I have known Alex for several years through my association with Don Simpson. Alex and I have had many conversations. The one that sticks with me took place in 2018 in a Chinese Restaurant at Harbourfront in Toronto. It focused on a big idea: that humanity is facing a final stage of its life and is in need of palliative care. He had written about this here with his colleagues and friends Roy Scranton and Murray Enkin. The idea is simple: humanity is outliving the planet and is growingly showing signs of stage four “cancer” in terms of democracy, self-government, mental and physical health and so on – time for end of life care.

It’s a powerful idea and linked to work I had been doing with colleagues in forestry, ecology, education and psychology on resilience and wellbeing. It’s also a sad idea – we’re nearing the end of society and our current ways of life, but we can promote a sense of joy and wellbeing while we have time. He draws attention to compassionate cities in this article, and I have spent time looking at them.

This conversation led Sarajane Aris, Amra Rao and myself to write a piece for our psychology colleagues in the UK. Published in Clinical Pyshcology Forum in November 2018 the paper was called Unleashing a Pandemic Of Psychological Health, which triggered all sorts of connections and correspondence.

Over dinner we pushed these kinds of ideas around and I am still thinking about the conversation over a year later.

Alex is now embarking on a new venture and, with Don Simpson, I am helping think through some new work and processes which he may chose to use in Beati (the name of the venture) and then again he may not. But he is one of those people who you don’t forget.

June 5th The Travel Thing

I have been very fortunate. When I was growing up in the 1950’s, the idea of someone like me getting on a flight and going to New Zealand, Chile or Dubai or Costa Rica would be out of the question. Holidays were in Filey, Bridlington or Morecambe (75 miles app. from home) and not some exotic location. But now…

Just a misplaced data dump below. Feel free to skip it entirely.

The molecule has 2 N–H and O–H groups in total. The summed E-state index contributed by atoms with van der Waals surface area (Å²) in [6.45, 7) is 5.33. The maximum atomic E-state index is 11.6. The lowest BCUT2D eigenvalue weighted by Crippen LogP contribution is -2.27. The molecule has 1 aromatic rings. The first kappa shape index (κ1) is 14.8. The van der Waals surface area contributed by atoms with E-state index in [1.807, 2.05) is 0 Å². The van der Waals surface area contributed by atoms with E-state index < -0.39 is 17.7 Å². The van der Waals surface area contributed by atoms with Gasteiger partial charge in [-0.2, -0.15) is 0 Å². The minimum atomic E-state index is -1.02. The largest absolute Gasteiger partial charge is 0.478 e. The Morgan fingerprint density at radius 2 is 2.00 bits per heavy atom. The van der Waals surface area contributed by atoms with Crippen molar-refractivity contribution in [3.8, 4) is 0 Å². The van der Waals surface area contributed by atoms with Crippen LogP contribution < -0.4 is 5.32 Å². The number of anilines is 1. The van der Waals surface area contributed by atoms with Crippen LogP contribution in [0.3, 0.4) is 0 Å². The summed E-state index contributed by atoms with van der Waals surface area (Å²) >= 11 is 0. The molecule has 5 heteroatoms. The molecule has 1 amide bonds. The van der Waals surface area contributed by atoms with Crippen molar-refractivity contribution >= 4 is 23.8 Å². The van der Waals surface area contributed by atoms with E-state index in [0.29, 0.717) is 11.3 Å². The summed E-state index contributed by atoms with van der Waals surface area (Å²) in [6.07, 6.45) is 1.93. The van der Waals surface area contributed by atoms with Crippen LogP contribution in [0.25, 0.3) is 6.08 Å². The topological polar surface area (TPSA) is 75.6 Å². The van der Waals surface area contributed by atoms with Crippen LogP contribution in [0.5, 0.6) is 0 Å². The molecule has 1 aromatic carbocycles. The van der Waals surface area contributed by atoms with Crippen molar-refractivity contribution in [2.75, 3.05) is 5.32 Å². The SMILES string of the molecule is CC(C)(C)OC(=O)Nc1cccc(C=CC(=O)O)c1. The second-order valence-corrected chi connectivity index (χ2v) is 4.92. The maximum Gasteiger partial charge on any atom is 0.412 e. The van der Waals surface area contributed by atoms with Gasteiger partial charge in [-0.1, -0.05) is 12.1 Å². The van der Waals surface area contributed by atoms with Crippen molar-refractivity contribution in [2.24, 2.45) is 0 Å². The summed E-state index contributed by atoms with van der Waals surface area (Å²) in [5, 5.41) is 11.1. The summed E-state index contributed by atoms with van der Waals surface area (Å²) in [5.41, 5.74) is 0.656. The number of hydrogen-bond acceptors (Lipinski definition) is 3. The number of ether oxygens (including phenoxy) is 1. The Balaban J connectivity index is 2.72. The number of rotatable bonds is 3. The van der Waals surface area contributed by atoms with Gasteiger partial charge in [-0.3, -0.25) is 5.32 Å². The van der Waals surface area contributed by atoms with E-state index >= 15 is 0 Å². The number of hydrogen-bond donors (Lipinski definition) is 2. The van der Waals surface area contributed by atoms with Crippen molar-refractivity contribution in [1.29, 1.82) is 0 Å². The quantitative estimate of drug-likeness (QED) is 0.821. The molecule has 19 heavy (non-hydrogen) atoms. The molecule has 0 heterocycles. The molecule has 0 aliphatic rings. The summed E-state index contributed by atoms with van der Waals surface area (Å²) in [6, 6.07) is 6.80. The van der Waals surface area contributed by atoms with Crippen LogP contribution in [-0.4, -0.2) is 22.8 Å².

I have been to many countries – US, Chile, Costa Rica, France, Italy, Spain, Ireland, Switzerland, Poland, Germany, Belgium, Turkey, Greece, Cyprus, Norway, Finland, Sweden, Iceland, Morocco, Russia, China, Thailand, New Zealand, Australia, UAE, Qatar, Saudi Arabia, India, Nepal, Sri Lanka, Bermuda, Turks and Caicos, Trinidad and Tobago, Jamaica, Kenya, South Africa, Nigeria, Ghana, Tanzania – and some others. In a few days I will be in Dubai.

I have flown at the front of the plane in b-class and at the back in steerage. I have flown on some amazing airlines (Virgin, Emirates, Qatar) and some dreadful ones (Aeroflot). I have had great service in the front and the back and terrible service (mainly at the back). I have had meals which were memorable (lobster fettuccine) paired with wonderful wines (a crisp Riesling) and some meals that neither I, my seat mate or the cabin crew could identify (“we think it could be pizza!”) and wines that were close to drain-cleaner quality (usually French in tiny bottles).

One of the nicest places I have travelled to was Sri Lanka – wonderful people, a great hotel with outstanding service (The Galle Face Hotel) and lovely drivers who looked after me (I was working). Another place that was outstanding was Trinidad (The Hilton) – great food, fun people and amazing service in the hotel. I had a wonderful time in Kenya (The Fairview) in both Nairobi and Voi – driven by a driver who was a retired doctor.

The worst place I have been in – and my colleague Janet Tully was with me – was Abuja in Nigeria. Worst hotel on the planet, dangerous and full of incidents. A plane didn’t stop at the gate but drove into the airport, smashing through a wall. The petrol station next to the airport blew up because the guy loading the tanks with petrol was smoking (I nominated him for a Darwin award). Staff were surly and the food at breakfast was simply heated up from the day before (five day old porridge anyone?). The hotel was simply inept (Nicon Luxury Hotel) – which was a big problem, since I was attending a large conference being held at the hotel. Just don’t go to Nigeria. Flying out of Abuja was a highlight!

June 7th: UpskirtingMake it Illegal Everywhere

Looking up women’s skirts is a persistent hobby of two-year old boys. They are fascinated by the dark mysteries that lay beyond. Soon, usually very quickly, they realize that what lays beyond are thighs and acres of cotton supported by elastic. In days gone by, like in the 1950’s and early 1960’s, they could be surprised by Playtex girdles, stockings and garter belts, and occasionally a leg brace, but now few strange items remain “under there”.

For those males who persist after the age of two or three in being fascinated by the “up-skirt”, the basic facts remain the same – thighs, knickers and elastic. It is rare these days to experience or see the elastic rubber that was Playtex and even rarer to see the leg braces above the skirt line. Stockings with and without garter belts can, I am told, can occasionally seen but the real change is that knickers (defined as acres of cotton supported by strong elastic) have been replaced by “panties” of varying sizes, all with less cotton and slender elastic, sometimes silk.